Over the last 3 years, the perception of flexible working options for remote workers has grown from a luxury to a new minimum standard
What was once reserved for those bold, lucky few living the dream from their laptops in Bali now resonates with over 75% of all employees in the UK, who want the option to work flexibly as a standard condition of their employment.
And it’s no surprise. Working remotely has, for many, led to a healthier work/life balance, which almost always yields better productivity. It also promotes the autonomy of one’s time and abilities, the management of which was once something traditionally outsourced to HR. Other benefits include not needing to manage leave, contracts and plenty of other costs to the company. Simply pay for the time worked and that’s it. Win-win for everyone right?
The real answer to that it’s probably too early to determine the long-term effects on businesses, freelancers and the greater gig economy. However, one thing is certain – the role of HR in the future will almost definitely lead to a smaller HR department. If more functions are either becoming automated or self-managed, it follows that the team itself will contract in size.
There’s no doubt that technology is largely responsible for this. It’s now logistically easier than ever to run a business and manage resources wherever they are. With the advent of the cloud, staff can now access and work on documents, systems, and processes remotely. Having the odd day of actually working at the office now means that if something has to happen in person, it must be absolutely crucial.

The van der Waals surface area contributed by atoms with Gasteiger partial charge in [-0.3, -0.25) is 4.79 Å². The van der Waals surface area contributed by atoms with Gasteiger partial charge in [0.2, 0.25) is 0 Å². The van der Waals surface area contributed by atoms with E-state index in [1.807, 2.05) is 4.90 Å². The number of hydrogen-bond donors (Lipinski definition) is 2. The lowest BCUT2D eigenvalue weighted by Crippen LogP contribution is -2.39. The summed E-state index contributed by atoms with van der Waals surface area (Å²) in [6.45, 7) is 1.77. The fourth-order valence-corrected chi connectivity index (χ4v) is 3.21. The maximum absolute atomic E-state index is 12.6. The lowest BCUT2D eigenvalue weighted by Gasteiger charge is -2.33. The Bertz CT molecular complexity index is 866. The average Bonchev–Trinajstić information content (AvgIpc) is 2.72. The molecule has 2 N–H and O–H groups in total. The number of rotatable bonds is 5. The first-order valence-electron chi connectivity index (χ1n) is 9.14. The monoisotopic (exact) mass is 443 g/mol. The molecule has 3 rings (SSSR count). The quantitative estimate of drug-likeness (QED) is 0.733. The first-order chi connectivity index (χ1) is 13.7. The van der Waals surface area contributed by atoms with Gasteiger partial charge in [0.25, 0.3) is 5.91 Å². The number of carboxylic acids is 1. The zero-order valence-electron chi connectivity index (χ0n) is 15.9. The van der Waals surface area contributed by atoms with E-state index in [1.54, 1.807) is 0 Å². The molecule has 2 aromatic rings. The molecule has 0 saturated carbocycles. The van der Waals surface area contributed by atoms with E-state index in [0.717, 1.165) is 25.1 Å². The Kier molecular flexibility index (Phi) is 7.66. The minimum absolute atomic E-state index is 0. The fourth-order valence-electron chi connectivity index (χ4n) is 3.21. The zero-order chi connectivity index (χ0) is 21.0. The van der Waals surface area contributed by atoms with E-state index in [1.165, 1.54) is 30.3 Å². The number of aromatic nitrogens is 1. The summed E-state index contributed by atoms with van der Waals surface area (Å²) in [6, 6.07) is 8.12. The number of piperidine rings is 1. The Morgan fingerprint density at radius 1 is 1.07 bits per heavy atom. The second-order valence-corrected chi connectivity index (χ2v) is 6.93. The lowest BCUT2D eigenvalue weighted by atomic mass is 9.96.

And the role of tech doesn’t stop there. AI and smart automation of recruitment software have streamlined job application and onboarding significantly, as well as prioritisation on certain skills development. Blockchain, too, is another one to watch out for. Although much of its capacity in the HR space is yet to be understood, it will no doubt play a pivotal role in the way both full-time and contract employees are managed and incentivised in the near future.
Despite all this change, HR still cannot abdicate from its primary function, which is to build a solid, collaborative culture based on mutual respect and tolerance. This is the challenge for Human Resources of the future: how to create a sense of culture and belonging that is both flexible and meaningful. Those who will solve this question will see technology and variable working styles as an advantage, not a burden.
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